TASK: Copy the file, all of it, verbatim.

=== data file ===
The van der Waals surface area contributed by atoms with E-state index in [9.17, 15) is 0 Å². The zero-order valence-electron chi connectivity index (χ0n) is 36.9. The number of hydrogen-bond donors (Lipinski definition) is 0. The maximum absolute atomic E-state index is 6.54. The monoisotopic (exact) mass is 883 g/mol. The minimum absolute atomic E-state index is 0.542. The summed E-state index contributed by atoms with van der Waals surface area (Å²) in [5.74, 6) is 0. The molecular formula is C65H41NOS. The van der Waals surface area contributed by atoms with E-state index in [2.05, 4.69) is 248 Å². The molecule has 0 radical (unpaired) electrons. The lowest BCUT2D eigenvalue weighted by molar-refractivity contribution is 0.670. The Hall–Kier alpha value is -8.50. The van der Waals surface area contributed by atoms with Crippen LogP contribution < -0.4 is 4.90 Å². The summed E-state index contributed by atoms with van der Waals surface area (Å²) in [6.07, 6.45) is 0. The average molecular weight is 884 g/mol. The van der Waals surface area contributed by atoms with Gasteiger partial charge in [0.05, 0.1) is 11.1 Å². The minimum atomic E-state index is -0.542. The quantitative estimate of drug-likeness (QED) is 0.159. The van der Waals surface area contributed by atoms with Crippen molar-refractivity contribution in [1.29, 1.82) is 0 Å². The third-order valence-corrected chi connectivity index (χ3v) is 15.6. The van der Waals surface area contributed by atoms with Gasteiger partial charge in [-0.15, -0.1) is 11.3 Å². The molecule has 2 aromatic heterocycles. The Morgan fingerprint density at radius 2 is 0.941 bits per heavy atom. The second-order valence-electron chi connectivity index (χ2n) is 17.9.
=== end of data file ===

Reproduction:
The van der Waals surface area contributed by atoms with E-state index in [9.17, 15) is 0 Å². The zero-order valence-electron chi connectivity index (χ0n) is 36.9. The number of hydrogen-bond donors (Lipinski definition) is 0. The maximum absolute atomic E-state index is 6.54. The monoisotopic (exact) mass is 883 g/mol. The minimum absolute atomic E-state index is 0.542. The summed E-state index contributed by atoms with van der Waals surface area (Å²) in [5.74, 6) is 0. The molecular formula is C65H41NOS. The van der Waals surface area contributed by atoms with E-state index in [2.05, 4.69) is 248 Å². The molecule has 0 radical (unpaired) electrons. The lowest BCUT2D eigenvalue weighted by molar-refractivity contribution is 0.670. The Hall–Kier alpha value is -8.50. The van der Waals surface area contributed by atoms with Crippen LogP contribution < -0.4 is 4.90 Å². The summed E-state index contributed by atoms with van der Waals surface area (Å²) in [6.07, 6.45) is 0. The average molecular weight is 884 g/mol. The van der Waals surface area contributed by atoms with Gasteiger partial charge in [0.05, 0.1) is 11.1 Å². The minimum atomic E-state index is -0.542. The quantitative estimate of drug-likeness (QED) is 0.159. The van der Waals surface area contributed by atoms with Crippen molar-refractivity contribution in [1.29, 1.82) is 0 Å². The third-order valence-corrected chi connectivity index (χ3v) is 15.6. The van der Waals surface area contributed by atoms with Gasteiger partial charge in [-0.15, -0.1) is 11.3 Å². The molecule has 2 aromatic heterocycles. The Morgan fingerprint density at radius 2 is 0.941 bits per heavy atom. The second-order valence-electron chi connectivity index (χ2n) is 17.9.